"Human Stories" is a flash fiction / photography collection about the collisions of life, humanity and the people trapped between the fury. A singular truth emerges from these encounters: That we are all caught off guard by the unpredictability and beauty of our days. Our response to the jolts of life--whether they be an unexpected love or a grievous mistake--is a summary of our inner character and personality...which inspired me to write these stories.
I hope you enjoy them!
- Lee Williams
“Dear God,” she said, peering across the teal surface of the sea, “I hope you notice me and make my life meaningful in every way.”
And God spoke back in the sinking embrace of sand against her toes, the water lapping against her ankles—a refreshingly brisk comfort—and a humid, sweet breeze, the kind that lifts spirits on cloudy days, as if to say to her:
“Even in this great expanse of sun, sand, and air, I only see you, and only you, little one.”
“Elegant shall be your name,” muttered the English blacksmith after assembling the curved top rails and spindles of the chair by hand, smiling toothily at the thought of the wealthy sitting on his masterpiece in the New World.
Elegant’s finish was exposed to the salt of the sea, which went unnoticed at the founding of Savannah, Georgia. where General Ogelthorpe declared it “worthy of a king’s taste”. The chair came to rest in the home of many a Southern aristocrat, creating smiles of envy on red-faced guests.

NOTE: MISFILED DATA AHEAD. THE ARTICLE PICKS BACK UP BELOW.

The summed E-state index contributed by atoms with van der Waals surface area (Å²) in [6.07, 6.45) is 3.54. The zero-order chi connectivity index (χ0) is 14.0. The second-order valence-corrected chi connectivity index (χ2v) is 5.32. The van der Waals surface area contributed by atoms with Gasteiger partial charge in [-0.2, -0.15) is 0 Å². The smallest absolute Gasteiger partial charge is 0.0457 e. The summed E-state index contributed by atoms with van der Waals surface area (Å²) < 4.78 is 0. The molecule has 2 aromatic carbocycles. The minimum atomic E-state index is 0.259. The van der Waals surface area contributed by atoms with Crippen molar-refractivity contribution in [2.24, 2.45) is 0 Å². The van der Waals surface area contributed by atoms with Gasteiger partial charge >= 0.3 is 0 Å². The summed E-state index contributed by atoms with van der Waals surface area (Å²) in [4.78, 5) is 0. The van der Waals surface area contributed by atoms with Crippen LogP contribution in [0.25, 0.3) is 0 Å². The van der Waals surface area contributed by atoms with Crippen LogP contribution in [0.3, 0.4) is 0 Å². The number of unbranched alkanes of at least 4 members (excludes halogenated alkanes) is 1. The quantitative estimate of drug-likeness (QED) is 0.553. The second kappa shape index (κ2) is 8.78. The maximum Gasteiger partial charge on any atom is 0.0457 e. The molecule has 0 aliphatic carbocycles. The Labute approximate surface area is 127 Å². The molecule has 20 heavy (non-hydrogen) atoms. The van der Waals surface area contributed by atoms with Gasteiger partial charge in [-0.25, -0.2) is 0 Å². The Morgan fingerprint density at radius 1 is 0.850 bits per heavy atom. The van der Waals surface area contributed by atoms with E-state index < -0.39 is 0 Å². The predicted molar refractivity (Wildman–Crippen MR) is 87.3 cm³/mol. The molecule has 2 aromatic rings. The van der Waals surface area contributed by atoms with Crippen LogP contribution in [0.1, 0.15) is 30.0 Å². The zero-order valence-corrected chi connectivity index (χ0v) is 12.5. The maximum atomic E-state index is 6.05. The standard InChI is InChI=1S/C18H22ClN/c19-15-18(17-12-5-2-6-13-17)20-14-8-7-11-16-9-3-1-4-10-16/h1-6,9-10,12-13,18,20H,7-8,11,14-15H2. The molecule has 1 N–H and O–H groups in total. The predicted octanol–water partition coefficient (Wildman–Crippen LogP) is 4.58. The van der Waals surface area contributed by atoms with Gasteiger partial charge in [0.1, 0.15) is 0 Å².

Years later the British would sack the Garden City and Elegant became a holder of muskets, dirtying her frame with the beginning kiss of rust. After independence swept over the nation, the chair had lost its initial shine but never its honor, but became a trading piece for artisans and bartering tool for the well-to-do.
Elegant told stories; cotton bales picked by Gullas once rested on its iron wrought seat, and Carolina drunkards in speakeasies rested on her frame, rambling woozy promises that “Charleston was the belle of the ball” compared to Savannah during Prohibition; its legs have scraped the floors of of lavish homes and dirt-floor dwellings and its once shimmering paint and finish tainted by two purging fires, yet Elegant remained, steady, a life-saver for the weary Confederate and Union soldier during Sherman’s march—who once shared a drink and a laugh under cover of darkness—and a midnight stop for the weary runaway slave seeking Jesus in a Northern heaven.
Elegant’s cross rails have teemed with Spanish moss through the thickening of time, and ghosts of old and new have paused their haunts to admire it. As time sped forward and the city sprawled wider than the founders could ever see, the sun still rose in the east and melted into the horizon, taking a moment each day to shine a light of resilience onto Elegant’s ornate ironwork, carrying with it greetings from the fountains, emerald squares, and vast low-country, as passerbys stopped—if only for a moment—to admire the love beaming from its frames.